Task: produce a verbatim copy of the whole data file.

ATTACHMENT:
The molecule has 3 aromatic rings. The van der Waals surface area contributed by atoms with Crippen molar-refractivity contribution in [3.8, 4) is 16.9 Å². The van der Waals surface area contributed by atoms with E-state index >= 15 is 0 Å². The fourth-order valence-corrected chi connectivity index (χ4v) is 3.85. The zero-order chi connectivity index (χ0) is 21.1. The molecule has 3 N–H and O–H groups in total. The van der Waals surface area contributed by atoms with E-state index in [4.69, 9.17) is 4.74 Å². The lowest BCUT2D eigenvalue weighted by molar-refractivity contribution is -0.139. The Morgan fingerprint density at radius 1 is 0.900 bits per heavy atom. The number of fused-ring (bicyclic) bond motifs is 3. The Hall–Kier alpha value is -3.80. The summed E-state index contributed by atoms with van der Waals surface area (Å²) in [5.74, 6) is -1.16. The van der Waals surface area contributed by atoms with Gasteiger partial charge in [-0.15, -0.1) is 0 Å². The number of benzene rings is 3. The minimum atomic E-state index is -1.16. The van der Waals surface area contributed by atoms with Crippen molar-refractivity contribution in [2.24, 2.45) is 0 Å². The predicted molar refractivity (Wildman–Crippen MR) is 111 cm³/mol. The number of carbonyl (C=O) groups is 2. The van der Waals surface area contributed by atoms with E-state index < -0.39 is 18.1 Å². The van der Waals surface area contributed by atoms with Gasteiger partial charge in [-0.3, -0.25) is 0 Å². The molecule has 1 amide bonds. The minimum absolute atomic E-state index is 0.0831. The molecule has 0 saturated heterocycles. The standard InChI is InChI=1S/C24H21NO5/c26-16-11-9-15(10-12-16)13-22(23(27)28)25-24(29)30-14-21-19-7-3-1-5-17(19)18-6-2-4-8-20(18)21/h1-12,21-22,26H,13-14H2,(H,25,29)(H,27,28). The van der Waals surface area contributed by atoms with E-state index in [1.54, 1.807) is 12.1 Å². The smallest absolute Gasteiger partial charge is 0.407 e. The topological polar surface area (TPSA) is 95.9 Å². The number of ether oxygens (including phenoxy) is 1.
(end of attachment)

The molecule has 3 aromatic rings. The van der Waals surface area contributed by atoms with Crippen molar-refractivity contribution in [3.8, 4) is 16.9 Å². The van der Waals surface area contributed by atoms with E-state index >= 15 is 0 Å². The fourth-order valence-corrected chi connectivity index (χ4v) is 3.85. The zero-order chi connectivity index (χ0) is 21.1. The molecule has 3 N–H and O–H groups in total. The van der Waals surface area contributed by atoms with E-state index in [4.69, 9.17) is 4.74 Å². The lowest BCUT2D eigenvalue weighted by molar-refractivity contribution is -0.139. The Morgan fingerprint density at radius 1 is 0.900 bits per heavy atom. The number of fused-ring (bicyclic) bond motifs is 3. The Hall–Kier alpha value is -3.80. The summed E-state index contributed by atoms with van der Waals surface area (Å²) in [5.74, 6) is -1.16. The van der Waals surface area contributed by atoms with Gasteiger partial charge in [-0.15, -0.1) is 0 Å². The number of benzene rings is 3. The minimum atomic E-state index is -1.16. The van der Waals surface area contributed by atoms with Crippen molar-refractivity contribution in [2.24, 2.45) is 0 Å². The predicted molar refractivity (Wildman–Crippen MR) is 111 cm³/mol. The number of carbonyl (C=O) groups is 2. The van der Waals surface area contributed by atoms with E-state index < -0.39 is 18.1 Å². The van der Waals surface area contributed by atoms with Gasteiger partial charge in [-0.3, -0.25) is 0 Å². The molecule has 1 amide bonds. The minimum absolute atomic E-state index is 0.0831. The molecule has 0 saturated heterocycles. The standard InChI is InChI=1S/C24H21NO5/c26-16-11-9-15(10-12-16)13-22(23(27)28)25-24(29)30-14-21-19-7-3-1-5-17(19)18-6-2-4-8-20(18)21/h1-12,21-22,26H,13-14H2,(H,25,29)(H,27,28). The van der Waals surface area contributed by atoms with E-state index in [1.54, 1.807) is 12.1 Å². The smallest absolute Gasteiger partial charge is 0.407 e. The topological polar surface area (TPSA) is 95.9 Å². The number of ether oxygens (including phenoxy) is 1.